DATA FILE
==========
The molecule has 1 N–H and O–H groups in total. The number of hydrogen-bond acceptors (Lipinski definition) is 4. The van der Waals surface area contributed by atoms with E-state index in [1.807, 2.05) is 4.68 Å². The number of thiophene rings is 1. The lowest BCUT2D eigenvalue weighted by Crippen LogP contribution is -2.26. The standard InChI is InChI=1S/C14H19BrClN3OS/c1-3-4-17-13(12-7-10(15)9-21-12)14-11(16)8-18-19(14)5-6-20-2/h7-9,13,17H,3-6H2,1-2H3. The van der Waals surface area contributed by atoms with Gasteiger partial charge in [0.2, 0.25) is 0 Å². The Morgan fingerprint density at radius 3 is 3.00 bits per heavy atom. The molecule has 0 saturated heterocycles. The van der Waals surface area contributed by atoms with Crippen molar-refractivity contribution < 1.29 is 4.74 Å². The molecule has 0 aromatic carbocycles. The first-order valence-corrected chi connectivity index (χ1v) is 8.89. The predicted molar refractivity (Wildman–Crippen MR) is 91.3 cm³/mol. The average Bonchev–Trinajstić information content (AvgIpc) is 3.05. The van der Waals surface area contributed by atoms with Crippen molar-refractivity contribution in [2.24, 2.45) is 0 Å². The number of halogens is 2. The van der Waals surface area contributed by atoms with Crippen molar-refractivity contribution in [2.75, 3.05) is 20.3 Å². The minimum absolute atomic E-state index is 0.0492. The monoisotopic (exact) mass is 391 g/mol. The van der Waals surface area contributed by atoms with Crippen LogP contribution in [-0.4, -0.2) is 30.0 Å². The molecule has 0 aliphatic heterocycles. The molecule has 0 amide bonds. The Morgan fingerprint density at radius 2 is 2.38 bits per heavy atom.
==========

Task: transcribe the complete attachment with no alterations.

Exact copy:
The molecule has 1 N–H and O–H groups in total. The number of hydrogen-bond acceptors (Lipinski definition) is 4. The van der Waals surface area contributed by atoms with E-state index in [1.807, 2.05) is 4.68 Å². The number of thiophene rings is 1. The lowest BCUT2D eigenvalue weighted by Crippen LogP contribution is -2.26. The standard InChI is InChI=1S/C14H19BrClN3OS/c1-3-4-17-13(12-7-10(15)9-21-12)14-11(16)8-18-19(14)5-6-20-2/h7-9,13,17H,3-6H2,1-2H3. The van der Waals surface area contributed by atoms with Gasteiger partial charge in [0.2, 0.25) is 0 Å². The Morgan fingerprint density at radius 3 is 3.00 bits per heavy atom. The molecule has 0 saturated heterocycles. The van der Waals surface area contributed by atoms with Crippen molar-refractivity contribution < 1.29 is 4.74 Å². The molecule has 0 aromatic carbocycles. The first-order valence-corrected chi connectivity index (χ1v) is 8.89. The predicted molar refractivity (Wildman–Crippen MR) is 91.3 cm³/mol. The average Bonchev–Trinajstić information content (AvgIpc) is 3.05. The van der Waals surface area contributed by atoms with Crippen molar-refractivity contribution in [2.24, 2.45) is 0 Å². The number of halogens is 2. The van der Waals surface area contributed by atoms with Crippen molar-refractivity contribution in [2.75, 3.05) is 20.3 Å². The minimum absolute atomic E-state index is 0.0492. The monoisotopic (exact) mass is 391 g/mol. The van der Waals surface area contributed by atoms with Crippen LogP contribution in [-0.4, -0.2) is 30.0 Å². The molecule has 0 aliphatic heterocycles. The molecule has 0 amide bonds. The Morgan fingerprint density at radius 2 is 2.38 bits per heavy atom.